Pandemic Harms Economic Case for Trans Mountain Pipeline as 350 Canada Targets November AGM [Sign-On]
Two new analyses in the last two weeks are raising questions about whether the realities of the COVID-19 pandemic and falling global oil demand have undercut the economic case for completing the Trans Mountain pipeline expansion.
Yesterday, the Canadian Centre for Policy Alternatives (CCPA) said it’s time for the federal government to rethink its involvement with the taxpayer-funded Trans Mountain line, arguing that various other projects will leave the country with as much pipeline capacity as it needs through 2040. And in an opinion piece for CBC two weeks ago, Simon Fraser University professor Thomas Gunton makes a similar case.
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The CCPA report, produced by oil and gas geologist David Hughes, casts doubts on the federal government’s long-standing argument that Trans Mountain will help deliver Canadian oil to buyers in Asia. “The federal government says at least 500,000 barrels a day will be available for export to global markets once the expansion is complete,” CBC writes. But the report concludes that “Canadian producers could be worse off” in those transactions, since “Asian markets have been paying less for heavy/sour oil, which is comparable to Western Canadian crude. Depending on market conditions and higher transportation costs, the report notes, producers could lose C$4 to $6 per barrel.”
The case for Trans Mountain looks “even worse in the context of Canada’s commitment to net-zero emissions by 2050, as TMX will exacerbate Canada’s emissions reduction problem by incentivizing additional oil production growth,” CCPA adds. That’s at a time when the Ottawa is falling farther behind on its inadequate, Harper-era carbon reduction target for 2030, and has not yet explained how it plans to keep its 2050 promise.
“The existing (Trans Mountain) pipeline is not at all a waste,” Hughes told CBC. “But what we are talking about is tripling the capacity to make a lot of money in Asia. And you really have to look at the facts.”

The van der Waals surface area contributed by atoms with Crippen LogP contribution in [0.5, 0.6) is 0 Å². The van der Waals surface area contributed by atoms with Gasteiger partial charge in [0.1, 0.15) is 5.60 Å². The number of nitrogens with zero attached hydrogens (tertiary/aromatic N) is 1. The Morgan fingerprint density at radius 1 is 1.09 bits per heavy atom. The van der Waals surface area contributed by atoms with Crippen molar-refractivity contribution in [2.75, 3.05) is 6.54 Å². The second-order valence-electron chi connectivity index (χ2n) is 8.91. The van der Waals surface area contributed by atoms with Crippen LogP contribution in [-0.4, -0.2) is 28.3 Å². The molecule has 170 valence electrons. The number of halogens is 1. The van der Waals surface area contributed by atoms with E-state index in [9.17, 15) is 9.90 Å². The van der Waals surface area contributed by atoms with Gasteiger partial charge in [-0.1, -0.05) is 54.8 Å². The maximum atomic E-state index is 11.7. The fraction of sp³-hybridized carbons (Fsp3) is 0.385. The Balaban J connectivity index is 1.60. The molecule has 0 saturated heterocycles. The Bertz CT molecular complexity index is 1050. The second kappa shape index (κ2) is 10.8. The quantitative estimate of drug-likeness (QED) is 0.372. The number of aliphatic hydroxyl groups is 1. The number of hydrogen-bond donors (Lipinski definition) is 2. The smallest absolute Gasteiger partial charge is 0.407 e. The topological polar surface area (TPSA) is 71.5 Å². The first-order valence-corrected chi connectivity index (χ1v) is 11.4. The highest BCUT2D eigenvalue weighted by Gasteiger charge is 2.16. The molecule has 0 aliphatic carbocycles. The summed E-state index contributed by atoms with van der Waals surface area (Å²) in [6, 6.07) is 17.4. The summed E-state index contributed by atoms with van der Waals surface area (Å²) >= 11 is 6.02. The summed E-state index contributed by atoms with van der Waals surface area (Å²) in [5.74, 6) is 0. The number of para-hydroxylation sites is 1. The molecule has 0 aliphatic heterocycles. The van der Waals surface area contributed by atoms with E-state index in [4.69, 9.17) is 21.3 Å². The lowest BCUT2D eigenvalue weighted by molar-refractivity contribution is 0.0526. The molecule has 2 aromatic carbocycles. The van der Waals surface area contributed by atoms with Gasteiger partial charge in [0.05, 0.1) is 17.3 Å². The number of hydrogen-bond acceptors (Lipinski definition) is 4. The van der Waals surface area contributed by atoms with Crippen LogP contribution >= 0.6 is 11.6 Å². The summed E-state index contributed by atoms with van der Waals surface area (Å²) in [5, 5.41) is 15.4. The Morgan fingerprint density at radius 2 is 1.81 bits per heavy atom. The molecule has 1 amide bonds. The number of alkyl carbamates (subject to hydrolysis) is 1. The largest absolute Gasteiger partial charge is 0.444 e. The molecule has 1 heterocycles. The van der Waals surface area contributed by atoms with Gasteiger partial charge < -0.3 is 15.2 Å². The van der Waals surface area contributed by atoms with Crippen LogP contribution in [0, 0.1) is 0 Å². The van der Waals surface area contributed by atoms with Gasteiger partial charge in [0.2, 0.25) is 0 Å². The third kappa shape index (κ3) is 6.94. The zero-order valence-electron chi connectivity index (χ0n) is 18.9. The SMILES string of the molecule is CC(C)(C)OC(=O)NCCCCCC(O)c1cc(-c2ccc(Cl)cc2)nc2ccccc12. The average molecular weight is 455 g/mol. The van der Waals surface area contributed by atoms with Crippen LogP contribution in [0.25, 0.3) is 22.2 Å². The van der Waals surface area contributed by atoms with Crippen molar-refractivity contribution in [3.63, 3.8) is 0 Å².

Gunton, director of Simon Fraser’s Resource and Environmental Planning Program, agrees that “spending $12.6 billion of taxpayer funds to build a pipeline when private sector companies are adding more than enough capacity to meet Canada’s need without any taxpayer support is hard to justify.” The federal government justifies taxpayers’ involuntary investment in the project by pointing to signed shipping contracts as evidence of demand, he adds. “But these contracts were signed when the oil market was booming and, when they expire, it is unlikely that they will be renewed, leaving Trans Mountain and the taxpayer at risk. In the interim, oil will just be moved off existing pipelines to ship on Trans Mountain.”
Gunton calls on Ottawa to redirect its funding for Trans Mountain into action on climate change. “Those funds can also be used to help Alberta transition to cleaner growth sectors and build a more sustainable economy that studies show will generate more jobs than the fossil fuel sector,” he writes.
Meanwhile, with Trans Mountain Corporation’s annual meeting coming up, 350 Canada is looking for sign-ons from Canadians interested in asking questions by email. “We’re TMX shareholders,” 350 says. “Let’s have our say.”
The AGM takes place November 17, the Canada Development Investment Corporation is taking questions until November 3, and 350 gets you started with one of the many you might have a hankering to ask:
“As a shareholder, I have the following question for the Trans Mountain Crown corporation: how many trees could we plant across the country if we redirected the public funds we’re currently using to build the Trans Mountain pipeline?”